After education, conscription. War had been made more frequent, more homicidal, and more costly by the Revolution: the levy en masse in 1793 established the rule that war should be no longer the sport of princes using mercenaries, but a struggle of nations involving every class—though it was some time before the other governments followed the French in allowing commoners to become officers, even marshals. Rousseau had already laid down the principle that universal service was a logical corollary of universal suffrage: he who would vote should serve. Facing the European monarchies in a struggle to preserve its republic, France, which, before Louis XIV, had been a medley of proud regions with no national spirit binding the whole, was united in 1793 by a common fear. Its response was national and decisive. A large army, calling all men, became necessary; conscription began; and when masses of Frenchmen, inspired as armies had rarely been before, began to defeat the professional soldiers of the feudal monarchies, these countries too enforced conscription, and war became a conflict of masses competing in massacre. The glory of nationalism replaced the pride of dynasties as the tonic of war.
In 1803, faced with the rupture of the Peace of Amiens, and anticipating war with another coalition, Napoleon issued a new law of conscription: all males between twenty and twenty-five years of age were made subject to the draft. Many were exempted: young married men, seminarians, widowers or divorcés with children, anyone who had a brother already taken, and the eldest of three orphans. Moreover, a draftee could pay a substitute to take his place. At first this seemed to Napoleon to be unjust; then he allowed it, chiefly on the ground that advanced students should be left to continue their studies to fit themselves for administrative posts.34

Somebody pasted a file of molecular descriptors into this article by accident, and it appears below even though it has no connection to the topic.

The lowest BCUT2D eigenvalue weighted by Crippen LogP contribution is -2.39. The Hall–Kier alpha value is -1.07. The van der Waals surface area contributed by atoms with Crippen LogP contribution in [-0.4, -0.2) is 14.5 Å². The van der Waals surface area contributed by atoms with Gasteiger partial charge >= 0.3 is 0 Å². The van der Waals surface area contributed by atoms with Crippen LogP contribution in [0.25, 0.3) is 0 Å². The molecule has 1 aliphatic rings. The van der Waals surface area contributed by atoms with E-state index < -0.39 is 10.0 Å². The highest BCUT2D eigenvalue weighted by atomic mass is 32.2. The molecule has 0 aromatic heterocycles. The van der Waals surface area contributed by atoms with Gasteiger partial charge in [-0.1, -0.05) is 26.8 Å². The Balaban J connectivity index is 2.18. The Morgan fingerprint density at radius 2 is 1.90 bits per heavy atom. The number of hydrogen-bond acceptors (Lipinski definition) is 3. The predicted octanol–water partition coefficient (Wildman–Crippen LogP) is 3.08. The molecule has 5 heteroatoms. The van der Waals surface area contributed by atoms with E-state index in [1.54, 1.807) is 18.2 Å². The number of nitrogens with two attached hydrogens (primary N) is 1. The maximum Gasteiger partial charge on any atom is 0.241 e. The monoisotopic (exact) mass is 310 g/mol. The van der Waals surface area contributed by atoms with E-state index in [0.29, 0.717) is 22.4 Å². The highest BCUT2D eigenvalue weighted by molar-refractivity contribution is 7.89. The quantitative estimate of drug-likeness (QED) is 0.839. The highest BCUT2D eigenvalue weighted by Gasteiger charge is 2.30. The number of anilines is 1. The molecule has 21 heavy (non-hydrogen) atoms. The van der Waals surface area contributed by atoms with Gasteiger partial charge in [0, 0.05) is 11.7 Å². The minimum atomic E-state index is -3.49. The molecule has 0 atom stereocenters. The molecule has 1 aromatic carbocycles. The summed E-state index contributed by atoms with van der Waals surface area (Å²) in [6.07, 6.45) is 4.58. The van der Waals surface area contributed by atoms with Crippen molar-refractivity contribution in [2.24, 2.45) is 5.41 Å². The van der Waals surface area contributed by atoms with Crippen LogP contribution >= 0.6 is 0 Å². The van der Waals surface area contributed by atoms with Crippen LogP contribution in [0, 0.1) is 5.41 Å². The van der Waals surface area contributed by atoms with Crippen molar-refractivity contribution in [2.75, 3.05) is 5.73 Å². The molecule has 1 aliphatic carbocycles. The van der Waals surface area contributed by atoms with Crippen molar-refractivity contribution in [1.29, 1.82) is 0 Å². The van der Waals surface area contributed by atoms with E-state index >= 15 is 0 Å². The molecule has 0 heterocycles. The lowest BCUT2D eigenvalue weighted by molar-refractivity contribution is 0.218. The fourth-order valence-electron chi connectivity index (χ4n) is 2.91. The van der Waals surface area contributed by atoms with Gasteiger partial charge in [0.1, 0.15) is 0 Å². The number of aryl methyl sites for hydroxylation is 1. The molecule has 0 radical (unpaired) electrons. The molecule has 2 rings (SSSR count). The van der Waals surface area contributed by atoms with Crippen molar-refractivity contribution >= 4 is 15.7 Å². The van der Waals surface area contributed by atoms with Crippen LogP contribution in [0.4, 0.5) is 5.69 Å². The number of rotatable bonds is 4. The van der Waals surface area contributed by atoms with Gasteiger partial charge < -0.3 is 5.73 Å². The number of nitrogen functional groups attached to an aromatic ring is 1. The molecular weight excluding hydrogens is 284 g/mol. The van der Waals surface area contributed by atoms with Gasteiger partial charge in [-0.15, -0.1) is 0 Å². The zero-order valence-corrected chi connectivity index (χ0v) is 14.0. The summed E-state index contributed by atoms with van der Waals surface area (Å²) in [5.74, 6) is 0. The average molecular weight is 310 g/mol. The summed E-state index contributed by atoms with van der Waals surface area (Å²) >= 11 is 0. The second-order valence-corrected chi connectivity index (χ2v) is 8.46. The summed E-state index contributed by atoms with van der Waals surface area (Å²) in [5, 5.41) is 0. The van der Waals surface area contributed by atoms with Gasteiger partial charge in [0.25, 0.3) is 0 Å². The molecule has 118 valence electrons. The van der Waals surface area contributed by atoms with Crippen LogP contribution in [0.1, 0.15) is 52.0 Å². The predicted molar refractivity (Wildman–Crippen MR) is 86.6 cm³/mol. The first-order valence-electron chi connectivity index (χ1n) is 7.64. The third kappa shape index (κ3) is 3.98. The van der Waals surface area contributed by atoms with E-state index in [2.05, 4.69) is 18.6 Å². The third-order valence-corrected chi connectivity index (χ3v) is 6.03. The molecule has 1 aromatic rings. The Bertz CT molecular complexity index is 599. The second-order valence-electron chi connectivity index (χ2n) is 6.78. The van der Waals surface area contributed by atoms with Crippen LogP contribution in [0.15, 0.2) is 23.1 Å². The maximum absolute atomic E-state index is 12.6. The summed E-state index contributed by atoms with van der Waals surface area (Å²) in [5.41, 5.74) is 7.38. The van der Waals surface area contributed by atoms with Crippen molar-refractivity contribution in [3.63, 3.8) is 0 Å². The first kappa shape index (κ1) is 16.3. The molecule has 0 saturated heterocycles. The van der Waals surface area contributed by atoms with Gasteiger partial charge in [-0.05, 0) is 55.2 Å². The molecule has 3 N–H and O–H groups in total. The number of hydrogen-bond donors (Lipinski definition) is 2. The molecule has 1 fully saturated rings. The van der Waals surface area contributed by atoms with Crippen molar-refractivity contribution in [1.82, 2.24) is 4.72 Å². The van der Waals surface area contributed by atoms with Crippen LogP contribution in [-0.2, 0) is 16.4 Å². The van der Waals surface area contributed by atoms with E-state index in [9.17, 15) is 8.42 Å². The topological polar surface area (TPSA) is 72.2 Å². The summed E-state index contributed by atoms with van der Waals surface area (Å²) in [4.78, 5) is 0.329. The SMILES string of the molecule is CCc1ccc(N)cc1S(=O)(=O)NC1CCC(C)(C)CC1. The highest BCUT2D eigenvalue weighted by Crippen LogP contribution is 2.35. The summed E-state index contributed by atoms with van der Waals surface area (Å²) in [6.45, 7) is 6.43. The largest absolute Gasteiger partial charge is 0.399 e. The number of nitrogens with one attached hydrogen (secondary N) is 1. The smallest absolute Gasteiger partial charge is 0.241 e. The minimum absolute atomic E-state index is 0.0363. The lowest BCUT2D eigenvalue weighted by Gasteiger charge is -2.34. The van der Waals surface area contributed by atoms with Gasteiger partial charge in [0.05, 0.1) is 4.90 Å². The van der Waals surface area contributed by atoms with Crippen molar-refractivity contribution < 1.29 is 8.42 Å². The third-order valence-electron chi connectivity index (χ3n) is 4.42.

This annual insistence that it is dulce et decorum pro patria mori was borne patiently by the French people in the ecstasy of Napoleon’s victories; but when defeats began (1808), and left thousands of families grieving, resistance grew, evaders and deserters multiplied. By 1814 Napoleon had recruited 2,613,000 Frenchmen for his armies;35 approximately a million of these died of wounds or disease;36 add half a million enlisted or conscripted from foreign countries allied or subject to France. In 1809 Napoleon asked Czar Alexander to mediate between France and England, saying that a general peace would allow an end to conscription; that hope passed. As defeated enemies seemed to rise from their graves for new coalitions and campaigns, Napoleon kept many conscripts beyond their statutory five-year terms, and called up annual classes before their time, until in 1813 he summoned the class of 1815.37 At last the patience of French parents gave way, and the cry of “Down with conscription!” rose everywhere in France.